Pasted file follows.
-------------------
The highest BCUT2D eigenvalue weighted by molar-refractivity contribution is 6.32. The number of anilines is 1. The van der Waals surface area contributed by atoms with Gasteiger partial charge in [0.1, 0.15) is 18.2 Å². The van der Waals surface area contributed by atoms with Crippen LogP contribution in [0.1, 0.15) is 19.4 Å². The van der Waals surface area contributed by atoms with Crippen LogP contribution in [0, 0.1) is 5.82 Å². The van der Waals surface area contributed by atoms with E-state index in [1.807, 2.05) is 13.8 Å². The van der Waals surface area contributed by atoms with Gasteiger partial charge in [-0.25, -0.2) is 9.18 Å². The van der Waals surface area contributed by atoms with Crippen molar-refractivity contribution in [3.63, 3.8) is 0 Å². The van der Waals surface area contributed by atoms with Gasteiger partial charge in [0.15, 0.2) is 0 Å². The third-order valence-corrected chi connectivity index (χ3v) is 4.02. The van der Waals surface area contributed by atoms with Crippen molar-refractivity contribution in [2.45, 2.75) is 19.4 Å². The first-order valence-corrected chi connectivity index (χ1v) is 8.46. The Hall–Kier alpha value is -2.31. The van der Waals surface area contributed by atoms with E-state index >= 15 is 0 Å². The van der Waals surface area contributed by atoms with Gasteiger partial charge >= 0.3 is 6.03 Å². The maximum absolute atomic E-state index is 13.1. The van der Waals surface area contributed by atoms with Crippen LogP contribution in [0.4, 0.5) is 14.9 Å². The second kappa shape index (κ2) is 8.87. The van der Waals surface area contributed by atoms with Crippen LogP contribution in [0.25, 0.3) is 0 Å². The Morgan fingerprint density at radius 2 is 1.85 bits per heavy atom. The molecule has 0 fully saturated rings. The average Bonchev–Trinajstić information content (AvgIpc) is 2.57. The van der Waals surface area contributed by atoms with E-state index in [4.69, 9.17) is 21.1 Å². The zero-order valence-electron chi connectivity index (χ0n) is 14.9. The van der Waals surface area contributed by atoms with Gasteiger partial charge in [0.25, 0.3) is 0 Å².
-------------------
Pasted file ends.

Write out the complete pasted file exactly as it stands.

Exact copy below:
The highest BCUT2D eigenvalue weighted by molar-refractivity contribution is 6.32. The number of anilines is 1. The van der Waals surface area contributed by atoms with Gasteiger partial charge in [0.1, 0.15) is 18.2 Å². The van der Waals surface area contributed by atoms with Crippen LogP contribution in [0.1, 0.15) is 19.4 Å². The van der Waals surface area contributed by atoms with Crippen LogP contribution in [0, 0.1) is 5.82 Å². The van der Waals surface area contributed by atoms with E-state index in [1.807, 2.05) is 13.8 Å². The van der Waals surface area contributed by atoms with Gasteiger partial charge in [-0.25, -0.2) is 9.18 Å². The van der Waals surface area contributed by atoms with Crippen molar-refractivity contribution in [3.63, 3.8) is 0 Å². The van der Waals surface area contributed by atoms with Gasteiger partial charge in [0.15, 0.2) is 0 Å². The third-order valence-corrected chi connectivity index (χ3v) is 4.02. The van der Waals surface area contributed by atoms with Crippen molar-refractivity contribution in [2.45, 2.75) is 19.4 Å². The first-order valence-corrected chi connectivity index (χ1v) is 8.46. The Hall–Kier alpha value is -2.31. The van der Waals surface area contributed by atoms with E-state index >= 15 is 0 Å². The van der Waals surface area contributed by atoms with Gasteiger partial charge >= 0.3 is 6.03 Å². The maximum absolute atomic E-state index is 13.1. The van der Waals surface area contributed by atoms with Crippen LogP contribution in [0.4, 0.5) is 14.9 Å². The second kappa shape index (κ2) is 8.87. The van der Waals surface area contributed by atoms with Crippen LogP contribution in [0.25, 0.3) is 0 Å². The Morgan fingerprint density at radius 2 is 1.85 bits per heavy atom. The molecule has 0 fully saturated rings. The average Bonchev–Trinajstić information content (AvgIpc) is 2.57. The van der Waals surface area contributed by atoms with E-state index in [4.69, 9.17) is 21.1 Å². The zero-order valence-electron chi connectivity index (χ0n) is 14.9. The van der Waals surface area contributed by atoms with Gasteiger partial charge in [0.25, 0.3) is 0 Å².